Answer: 4-H and farm life led welders and president to SWOCC
Most folks know our college’s president, Patty Scott, as Oregon’s longest serving college president. What they don’t know is she’s also the daughter of a Wallowa farm family who loves hard work and small-town life. Scott often talks about her roots in northeastern Oregon and her involvement in 4-H, America’s largest youth engagement organization. 4-H set her on a path into education.
Ironically, as we worked on this feature about Southwestern’s welding program, we found the college’s two welding instructors got their start in 4-H, too. 4-H operates in Oregon through the OSU Extension Service. In our region it connects young people from 4th grade through high school with service and group projects, leadership camps, and animal projects that culminate with our county fairs in Coos, Curry and Douglas counties.
President Scott raised sheep and dairy cows, showed horses, trained dogs and did cooking/sewing through the organization while growing up. Our lead Welding instructor Chelsea Clemens engaged in 4-H showing horses and training dogs. Duncan Cooper, who teaches welding in Southwestern’s Coos and Curry job training programs, was involved in sheep and dog 4-H programs.
What is it about 4-H that helps young people gain confidence and find their way in the world?
“As I look back, it was through 4-H that I experienced my first sense of accomplishment and understanding of being responsible,” said President Scott. “Animals need to be fed and cared for, and sometimes that is at 5 a.m. I learned record keeping, time management, and leadership and public speaking skills that I use today. Watching my parents as club leaders inspired my lifelong interest in community service.”
Inspired to teach
Associate Professor Welding
Born and raised in Coos Bay, Chelsea Clemens headed into high school with a mind toward being in the medical field, maybe a doctor. She took anatomy and physiology at Southwestern and soon enrolled at Portland State. It wasn’t long, though, before she came back home.
“I realized that was not my career choice. I didn’t like the city. I liked the more rural, slower pace. I like working with my hands.” She lined up a summer job at Roseburg Forest Products and was making good money. All the while, the crew she worked with kept teasing her that she’d be a good welder.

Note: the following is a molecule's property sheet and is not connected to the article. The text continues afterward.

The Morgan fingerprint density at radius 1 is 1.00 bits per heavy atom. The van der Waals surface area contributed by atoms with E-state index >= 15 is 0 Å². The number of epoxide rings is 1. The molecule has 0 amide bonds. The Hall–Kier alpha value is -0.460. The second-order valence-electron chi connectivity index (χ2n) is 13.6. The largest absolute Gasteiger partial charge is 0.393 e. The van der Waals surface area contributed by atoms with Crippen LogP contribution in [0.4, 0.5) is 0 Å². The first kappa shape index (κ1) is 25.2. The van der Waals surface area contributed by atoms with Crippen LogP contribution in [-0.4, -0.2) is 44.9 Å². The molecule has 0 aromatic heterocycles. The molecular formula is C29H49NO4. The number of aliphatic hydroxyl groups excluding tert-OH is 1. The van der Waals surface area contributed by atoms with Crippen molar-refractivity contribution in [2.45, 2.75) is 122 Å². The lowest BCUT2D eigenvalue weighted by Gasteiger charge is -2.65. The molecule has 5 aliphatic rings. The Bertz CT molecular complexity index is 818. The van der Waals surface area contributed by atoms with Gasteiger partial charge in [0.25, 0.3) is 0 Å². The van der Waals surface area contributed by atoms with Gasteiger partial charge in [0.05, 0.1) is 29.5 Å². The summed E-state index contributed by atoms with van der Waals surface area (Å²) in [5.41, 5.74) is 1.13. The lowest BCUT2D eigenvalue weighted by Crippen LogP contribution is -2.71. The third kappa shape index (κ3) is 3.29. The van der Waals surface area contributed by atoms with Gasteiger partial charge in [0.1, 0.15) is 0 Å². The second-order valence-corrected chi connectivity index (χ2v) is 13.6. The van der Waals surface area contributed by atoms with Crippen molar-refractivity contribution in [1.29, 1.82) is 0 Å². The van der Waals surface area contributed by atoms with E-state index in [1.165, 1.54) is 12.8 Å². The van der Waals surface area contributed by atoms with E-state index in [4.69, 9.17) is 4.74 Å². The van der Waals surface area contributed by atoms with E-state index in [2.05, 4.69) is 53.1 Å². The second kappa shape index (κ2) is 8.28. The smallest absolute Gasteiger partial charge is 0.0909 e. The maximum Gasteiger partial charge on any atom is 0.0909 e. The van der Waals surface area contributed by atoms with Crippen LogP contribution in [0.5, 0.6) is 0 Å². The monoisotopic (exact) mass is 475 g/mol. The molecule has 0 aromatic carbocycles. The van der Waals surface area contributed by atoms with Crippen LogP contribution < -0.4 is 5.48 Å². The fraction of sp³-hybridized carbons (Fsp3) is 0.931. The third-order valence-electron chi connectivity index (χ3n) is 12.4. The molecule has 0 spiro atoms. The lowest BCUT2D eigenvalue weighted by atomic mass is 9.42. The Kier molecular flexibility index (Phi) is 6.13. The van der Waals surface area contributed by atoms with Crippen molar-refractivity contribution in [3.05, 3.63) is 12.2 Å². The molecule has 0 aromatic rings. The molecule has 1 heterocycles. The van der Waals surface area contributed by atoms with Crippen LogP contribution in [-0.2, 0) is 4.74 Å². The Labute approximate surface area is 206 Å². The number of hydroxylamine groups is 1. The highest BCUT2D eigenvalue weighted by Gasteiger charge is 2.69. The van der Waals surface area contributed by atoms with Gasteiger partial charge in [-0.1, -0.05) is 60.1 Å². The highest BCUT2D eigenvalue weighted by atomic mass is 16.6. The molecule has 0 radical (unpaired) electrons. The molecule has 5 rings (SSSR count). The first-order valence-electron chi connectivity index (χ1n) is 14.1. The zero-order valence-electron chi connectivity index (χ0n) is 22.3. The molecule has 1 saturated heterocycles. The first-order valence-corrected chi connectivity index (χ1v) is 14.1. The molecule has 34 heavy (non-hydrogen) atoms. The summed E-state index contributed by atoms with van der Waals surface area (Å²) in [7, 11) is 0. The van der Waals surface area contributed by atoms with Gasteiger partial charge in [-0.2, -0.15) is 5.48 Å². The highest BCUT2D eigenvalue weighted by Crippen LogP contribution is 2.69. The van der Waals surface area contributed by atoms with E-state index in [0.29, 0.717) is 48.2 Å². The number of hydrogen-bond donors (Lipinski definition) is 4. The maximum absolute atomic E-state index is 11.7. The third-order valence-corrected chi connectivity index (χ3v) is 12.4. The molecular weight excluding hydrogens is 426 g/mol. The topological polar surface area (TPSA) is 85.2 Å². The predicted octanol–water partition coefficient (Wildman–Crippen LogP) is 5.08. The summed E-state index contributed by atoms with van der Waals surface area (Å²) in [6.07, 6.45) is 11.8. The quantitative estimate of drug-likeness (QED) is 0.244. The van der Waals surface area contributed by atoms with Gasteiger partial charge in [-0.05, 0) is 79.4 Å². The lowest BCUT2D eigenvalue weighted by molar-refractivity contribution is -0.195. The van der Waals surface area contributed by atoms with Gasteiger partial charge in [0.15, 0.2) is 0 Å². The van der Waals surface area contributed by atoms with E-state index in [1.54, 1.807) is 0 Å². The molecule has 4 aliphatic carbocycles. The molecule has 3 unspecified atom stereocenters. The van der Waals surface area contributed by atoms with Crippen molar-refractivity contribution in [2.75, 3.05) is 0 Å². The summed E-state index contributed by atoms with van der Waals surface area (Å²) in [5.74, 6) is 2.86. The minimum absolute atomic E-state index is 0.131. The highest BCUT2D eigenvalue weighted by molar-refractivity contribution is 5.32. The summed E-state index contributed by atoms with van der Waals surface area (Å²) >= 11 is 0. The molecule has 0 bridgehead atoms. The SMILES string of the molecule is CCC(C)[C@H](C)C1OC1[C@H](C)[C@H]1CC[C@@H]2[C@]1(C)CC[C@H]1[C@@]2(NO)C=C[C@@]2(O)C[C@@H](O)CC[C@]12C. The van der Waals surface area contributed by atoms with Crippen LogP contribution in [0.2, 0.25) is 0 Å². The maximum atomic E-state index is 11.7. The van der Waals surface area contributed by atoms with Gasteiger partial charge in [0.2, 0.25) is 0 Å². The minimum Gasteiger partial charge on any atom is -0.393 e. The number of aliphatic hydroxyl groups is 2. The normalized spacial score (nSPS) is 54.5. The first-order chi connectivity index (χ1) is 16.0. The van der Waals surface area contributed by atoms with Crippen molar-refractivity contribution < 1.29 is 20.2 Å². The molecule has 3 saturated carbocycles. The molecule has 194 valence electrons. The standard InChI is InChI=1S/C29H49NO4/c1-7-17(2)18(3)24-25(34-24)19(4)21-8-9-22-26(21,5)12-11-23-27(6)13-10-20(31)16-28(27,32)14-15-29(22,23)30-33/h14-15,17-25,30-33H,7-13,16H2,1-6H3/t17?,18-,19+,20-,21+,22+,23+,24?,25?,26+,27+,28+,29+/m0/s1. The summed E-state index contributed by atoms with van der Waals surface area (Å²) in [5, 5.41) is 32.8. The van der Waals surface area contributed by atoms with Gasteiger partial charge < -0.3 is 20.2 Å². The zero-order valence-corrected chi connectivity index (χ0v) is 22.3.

“I saw Southwestern had a welding program. I thought, ‘you know what? I’m going to take a few classes,” she said.
Soon Chelsea had a two-year welding degree and then a new job at the barge-building company Southern Oregon Marine. Still, she had an urge to teach, that started with class assistant experience at Southwestern and even younger, while in 4-H.
“I learned a lot in 4-H about how to teach people, because you start as a young person and you learn from the seniors. Then you grow into a senior and learn to instruct the juniors,” she said.
She gained confidence speaking to the public. “It teaches a young person how to communicate with people and it really gets you engaged in your community. And, you get to learn.”
In 2015, Chelsea picked up a call from Southwestern’s former welding instructor. He kept in touch with his former teaching assistant, and was retiring. He thought she should apply. You know the story … eight years later, Chelsea is a welding instructor inspiring tomorrow’s boat builders, construction workers and metal fabricators.
Assistant Professor Welding, Manufacturing
Duncan Cooper’s path to teaching was similar to his colleague Chelsea Clemens. He was raising sheep and dogs, and participating in 4-H as a young person. Being so horribly shy, a person might never have imagined Duncan would grow up to teach dozens of students in a college welding program.
“In my 4-H group especially, it was part of the requirements that we talk with the public. We had to interact with them. We talked about our animals and how stuff works. That helps a lot with trying to structure a speech of any kind,” he said.
He happened to visit a Southwestern campus while in high school for a Math & Skills Day competition, not knowing someday he would teach there. After graduating Coquille High School, Duncan joined the military. When he returned to civilian life, he dabbled in welding. Liking it, he enrolled in Southwestern’s program, even assisting in the labs.
Over the summers and between classes, Duncan worked on a large dairy. Farm work is a do-all job. Once you are known as a go-to person for welding, fabrication, and repairs in farming and fishing, you won’t starve in this region.
“I never even touched a cow while I was there. I was always working on the heavy equipment,” he said.
Duncan does private contracting now, too. He has worked with the fishing fleet in Port Orford, where he lives. So, when Southwestern needed a second welding instructor for its classes in Brookings and Coos Bay, well, you know the story. Duncan got a phone call, encouraging him to apply.
Pictured left to right: Dr. Patty Scott, Duncan Cooper, Chelsea Clemens